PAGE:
Friday, June 23, 2006

'What they Carried' - On Norse Tents

(This altered from a post to NORSEFOLK - arising out of a discussion of possible Viking Age tent designs)

As re-enactors of the Viking Age, our challenge is always balancing our modern requirements against what is known historically.

We make our assumptions on what comprises personal equipment carried in the Viking Age (entire range from skin out) largely from burials and garbage. Nether provides a truly accurate picture. On top of this are the twin problems of survivability and random discovery. (see also 'Aunt Martha's and Damthings')

Much stress is placed on burials - but there is a largely symbolic nature to anything that goes into a burial. People tend to get buried in their best or favorite clothes and accessories. This is unlikely to be ALL their clothes. Same goes for the tools included, these are 'some of' only the major types that defined the person. When you work yourself in that same craft - you see how what was included is often missing critical pieces. Classic examples that are missing are looms for weavers and bellows for blacksmiths. Another consideration is the distinction between what would have been considered 'personal' as opposed to 'collective' equipment. Is a cooking pot actually personal gear - or something that belongs to the family itself? What is placed in a burial will also be balanced against necessity of the survivors. If there is only one axe in the family, its pretty unlikely that it will be buried. The Norse were nothing if not practical, and ensuring the continued survival of the living is sure to take priority over providing for the requirements of the dead.

My own opinion of the World of the Norse is that there would have been far more objects held as 'group ownership' than what we consider as such in our modern world. We constantly under value the 'cost' of objects with our modern (especially N. American) buying habits.

An example of all this would be a fire steel (strike-a-light), which from its lack of frequency in Norse finds and the relative complexity of the objects themselves certainly suggests a 'one per family', presentation object. Know know from my own work that these would be 'expensive' objects in terms of the skilled labour required to create them (from dirt). Not something that every person has on their belt.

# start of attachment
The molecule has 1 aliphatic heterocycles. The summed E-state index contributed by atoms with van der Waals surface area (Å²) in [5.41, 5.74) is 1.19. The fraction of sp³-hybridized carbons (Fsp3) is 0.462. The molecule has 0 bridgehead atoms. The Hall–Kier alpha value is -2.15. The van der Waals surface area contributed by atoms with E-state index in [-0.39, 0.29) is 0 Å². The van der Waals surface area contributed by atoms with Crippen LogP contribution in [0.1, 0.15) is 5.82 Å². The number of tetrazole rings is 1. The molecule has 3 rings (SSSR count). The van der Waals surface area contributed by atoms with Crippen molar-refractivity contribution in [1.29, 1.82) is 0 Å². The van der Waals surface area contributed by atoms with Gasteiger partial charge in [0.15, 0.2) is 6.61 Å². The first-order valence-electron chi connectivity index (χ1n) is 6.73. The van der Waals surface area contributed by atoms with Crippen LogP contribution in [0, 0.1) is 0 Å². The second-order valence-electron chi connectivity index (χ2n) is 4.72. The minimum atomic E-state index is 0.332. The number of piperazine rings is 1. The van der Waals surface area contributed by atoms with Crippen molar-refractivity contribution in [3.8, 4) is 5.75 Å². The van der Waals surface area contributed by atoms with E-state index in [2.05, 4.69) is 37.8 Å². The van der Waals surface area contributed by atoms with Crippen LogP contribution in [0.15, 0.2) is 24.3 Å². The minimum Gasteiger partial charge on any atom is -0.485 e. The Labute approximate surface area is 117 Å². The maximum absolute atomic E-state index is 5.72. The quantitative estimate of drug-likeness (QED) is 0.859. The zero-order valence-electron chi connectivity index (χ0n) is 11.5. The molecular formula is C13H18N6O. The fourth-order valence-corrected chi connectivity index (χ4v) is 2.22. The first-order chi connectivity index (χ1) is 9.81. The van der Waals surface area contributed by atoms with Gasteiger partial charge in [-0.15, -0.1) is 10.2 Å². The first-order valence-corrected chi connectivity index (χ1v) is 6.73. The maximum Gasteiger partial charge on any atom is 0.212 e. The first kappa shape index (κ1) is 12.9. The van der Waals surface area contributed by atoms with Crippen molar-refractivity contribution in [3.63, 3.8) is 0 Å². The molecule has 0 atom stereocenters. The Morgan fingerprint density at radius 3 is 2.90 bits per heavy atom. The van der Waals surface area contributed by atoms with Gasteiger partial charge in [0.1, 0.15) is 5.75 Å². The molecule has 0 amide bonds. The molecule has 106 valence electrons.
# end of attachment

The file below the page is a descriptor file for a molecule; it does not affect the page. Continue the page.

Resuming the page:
The other side of this as re-enactors is how we both wish to provide for ourselves as individuals in a detailed environment. This gets magnified by our attempts to create public presentations (even if only for other re-enactors). Our modern pence of privacy and requirement for comfort leads us to all over equip ourselves. Our ability to easily transport both raw materials and finished objects also leads us to accumulate huge equipment loads.

The easy solution to tents is to do exactly what the Norse did. One tent, created by lashed poles and sail cloth - but shared between the entire crew. Six feet by two feet per person.

I find that so much of the discussion on tents is almost always centred around the very modern problems of how to pay for the pieces and then transport them. An Anglo Saxon (wrong time period) geteld is often mentioned as a purely modern solution - primarily because of the ease of transporting the poles. The design is not Scandinavian or from the Viking Age - and carrying poles is not a historic problem when you are always traveling by ship. Consider that you are exchanging the insignificant cost of the wood poles of and A frame (in the Viking Age) for the huge cost of a specially cut and stitched fabric cover (against the VA use of the existing sail). I expect the weavers to support me on this.(What were the woman hours required for a sail? Now spend MORE than that for what is a single use object?)

for a look at a chieftain's tent
for a look at a bondi's tent

So - the fast way to get a cheap A frame cover:
Go to a good hardware or paint store. Purchase canvas painters drop cloths. These will be unbleached cotton canvas rough stitched into typically 8 x 10 or 10 x 12 sheets. I have not purchased this recently, but 10 years ago the cost each sheet was about $40 CDN. Two sown down one side makes a rectangular 'sail' tent cover. Get one more and cut into one large triangle and two smaller ones to make the back and two front flaps for a fitted cover. That gives you a minimum of 8 x 8 interior tent about 7 feet at the ridge - for a days work and about $100 US. You will want to SOAK the lighter canvas in Thompsons Water Seal - the water based version.

There are plans for this tent on the Encampment web site (under 'Creating the Artifacts') Frame

As I live in the country - getting the poles for an A frame is trivial. I have used 'barn pine' - rough cut 1 x 12 lumber for the end boards. ripped down on the table saw to 6" wide. I have used a sapling for the ridge pole. I'd suggest making some kind of a deal with those re-enactors you know who are rural to cut a sapling in trade for something.

For those who cry the space in their car problem. I have also made a smaller (8 x 8 by 6 ft tall) tent out of standard 1 x 4 lumber. I joined two shorter sections between two metal plates with bolts for each of the boards.Cost about $50 for the frame.

The whole thing fit in the back of a Honda Civic hatchback.

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February 15 - May 15, 2012 : Supported by a Crafts Projects - Creation and Development Grant

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